• Any -var and -var-file options on the command line, in the order they are provided.

Next up, let’s have a look at how to test the template deployment.

Plan, apply, destroy

Planning and deploying Terraform configurations is pretty simple and only requires a couple of extra steps to automate the process.

Continuing our examples above where we set up a template plan with configurable variables. The following plan command would then be used to test out our configuration.

terraform plan -input=false -var-file=example.tfvars -var=hostname=test -out=tfplan

This command includes a number of command-line parameters:

  • -input=false disables Terraform from asking to input variables if not directly set
  • -var-file=defaults.tfvars includes your variables file
  • -var=hostname=test set a hostname for the new server
  • -out=tfplan saves the plan to a local file called tfplan for applying

Next, granted that everything in the plan looks correct, we can deploy the new cloud server with the Terraform’s apply command.

Since we already saved the plan at the previous step, the output file can now be used to apply the configuration. Using a saved plan we can be sure of the actions Terraform is going to take before committing the changes.

terraform apply tfplan -auto-approve

The only additional parameter comes with the need to skip the manual approval check by adding -auto-approve to automatically answer yes.

Lastly, when you no longer need a particular cloud resource, remove the server either using the Terraform destroy command or planning for destroying.

terraform destroy -auto-approve
terraform plan -destroy -out=tfdestroy
terraform apply tfdestroy -auto-approve

That’s just how simple Terraform commands are to automate!

Note that the destroy command will delete all resources configured in that Terraform directory. If you want to remove only a part of your cloud resources defined by the same Terraform deployment, remove the resource from the configuration and use the apply command to update your infrastructure. Terraform will then figure out the differences to the live deployment and apply the necessary changes.

Automating Terraform

We’ve now got the required basics down and have everything we need to automate a deployment using Terraform.

One of the advantages of cloud servers is how quickly they can be deployed and deleted. If you only need to run something for a short amount of time, deploying a new server is not just a clean starting point but also cost-effective.

Let’s test this in practice by scripting an automated benchmark for the cloud server.

Open your favourite text editor, for example, nano with the command below.

nano ~/benchmark.sh

Then add the following to the script.


# Create a new Terraform configuration from the template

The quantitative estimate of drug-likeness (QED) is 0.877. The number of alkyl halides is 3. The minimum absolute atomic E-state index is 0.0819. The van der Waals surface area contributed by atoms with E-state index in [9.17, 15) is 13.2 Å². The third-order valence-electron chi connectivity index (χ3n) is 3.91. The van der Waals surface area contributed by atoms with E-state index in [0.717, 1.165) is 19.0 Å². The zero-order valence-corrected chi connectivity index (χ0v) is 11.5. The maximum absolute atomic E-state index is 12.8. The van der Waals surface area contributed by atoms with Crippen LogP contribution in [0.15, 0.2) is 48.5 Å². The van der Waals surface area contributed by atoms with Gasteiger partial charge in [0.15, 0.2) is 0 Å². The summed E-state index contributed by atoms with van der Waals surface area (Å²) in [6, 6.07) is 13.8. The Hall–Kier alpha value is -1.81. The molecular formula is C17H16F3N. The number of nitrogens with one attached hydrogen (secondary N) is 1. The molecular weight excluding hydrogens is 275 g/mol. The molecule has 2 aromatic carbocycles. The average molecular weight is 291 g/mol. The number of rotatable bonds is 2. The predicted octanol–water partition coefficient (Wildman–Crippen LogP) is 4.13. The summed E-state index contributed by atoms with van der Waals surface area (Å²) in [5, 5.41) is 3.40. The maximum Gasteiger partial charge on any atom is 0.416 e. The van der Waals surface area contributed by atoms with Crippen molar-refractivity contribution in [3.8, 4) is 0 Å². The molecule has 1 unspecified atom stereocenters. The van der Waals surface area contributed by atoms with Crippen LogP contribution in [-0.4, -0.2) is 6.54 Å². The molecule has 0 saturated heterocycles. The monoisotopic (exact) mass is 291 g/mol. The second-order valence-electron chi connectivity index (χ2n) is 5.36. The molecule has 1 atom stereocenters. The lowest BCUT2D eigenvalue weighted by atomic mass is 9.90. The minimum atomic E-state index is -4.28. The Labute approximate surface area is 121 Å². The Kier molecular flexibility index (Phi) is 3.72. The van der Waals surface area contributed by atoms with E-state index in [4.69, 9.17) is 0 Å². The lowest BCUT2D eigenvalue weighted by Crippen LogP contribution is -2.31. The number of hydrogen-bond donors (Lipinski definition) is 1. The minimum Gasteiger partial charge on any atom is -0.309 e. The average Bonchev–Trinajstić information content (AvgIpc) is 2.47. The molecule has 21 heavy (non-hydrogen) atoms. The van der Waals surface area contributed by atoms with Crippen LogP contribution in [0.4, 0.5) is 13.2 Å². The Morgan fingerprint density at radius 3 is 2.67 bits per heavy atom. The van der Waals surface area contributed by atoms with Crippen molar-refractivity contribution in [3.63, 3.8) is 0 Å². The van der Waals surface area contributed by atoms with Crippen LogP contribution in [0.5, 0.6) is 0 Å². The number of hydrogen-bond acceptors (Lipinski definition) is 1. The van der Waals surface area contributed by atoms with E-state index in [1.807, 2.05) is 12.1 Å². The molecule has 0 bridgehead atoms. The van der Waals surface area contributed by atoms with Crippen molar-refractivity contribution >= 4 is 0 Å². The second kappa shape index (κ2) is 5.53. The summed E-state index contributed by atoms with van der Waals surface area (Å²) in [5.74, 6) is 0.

mkdir ~/terraform/geekbench && cd ~/terraform/geekbench

# Copy only the plan and variable files
cp ~/terraform/template/*.tf ~/terraform/geekbench/
cp ~/terraform/template/*.tfvars ~/terraform/geekbench/

# Renaming the resource
sed -i 's/"template"/"geekbench"/g' ~/terraform/geekbench/template.tf

# Opening the last set of brackets in the resource
sed -i '$ s/^}$//g' ~/terraform/geekbench/template.tf

# Adding a remote execution script to the configuration
cat <> ~/terraform/geekbench/template.tf
  provisioner "remote-exec" {
    inline = [
      "curl http://cdn.geekbench.com/Geekbench-4.4.1-Linux.tar.gz -o ~/geekbench.tar.gz",
      "tar -zxf ~/geekbench.tar.gz",
      "~/Geekbench-4.4.1-Linux/geekbench4 | grep 'https://browser.geekbench.com'",

# Initialise the configuration
terraform init -input=false
# Plan and deploy
terraform plan -input=false -var=hostname=geekbench -var=plan=5USD -out=tfplan
terraform apply tfplan

# Terraform will run the above script to benchmark the server
# Find your results in the Terraform output

# Once finished, destroy the server
terraform plan -destroy -out=tfdestroy
terraform apply tfdestroy

# Cleaning up
rm -r ~/terraform/geekbench

When done, save the file and exit the editor.

Make the script executable

sudo chmod +x ~/benchmark.sh

Then test the benchmark script.


You can follow the deployment as Terraform outputs information about various parts of the process. Once deployed, Terraform will download and run the Geekbench script. The benchmarking might take a couple of minutes, you’ll see an output similar to the one below with the URL to your results.

upcloud_server.geekbench: Still creating... (5m50s elapsed)
upcloud_server.geekbench (remote-exec):   https://browser.geekbench.com/v4/cpu/14430944
upcloud_server.geekbench (remote-exec):   https://browser.geekbench.com/v4/cpu/14430944/claim?key=432214
upcloud_server.geekbench: Creation complete after 5m57s (ID: 00249d8a-89e1-4c29-833c-93e8ffd433ae)

Apply complete! Resources: 1 added, 0 changed, 0 destroyed.

Afterwards, Terraform will destroy the server and clean up the configuration files without ever touching the original template.

If you want to try benchmarking servers with more resources, simply edit the planning command of your script. For example, select the 1xCPU 2GB RAM plan like shown in the example underneath.

terraform plan -input=false -var=hostname=geekbench -var=plan=10USD -out=tfplan

Then run the script again as before.


Automating deployments with Terraform is a great way of creating reliable and easy to customise configurations for many use cases. The example in this guide is but a scratch on the surface of what is possible with Terraform automation. For ideas on other uses, have a look at the Terraform documentation about different types of provisioners.

Janne Ruostemaa


  1. Thanks Janne, great work!
    Simple and useful.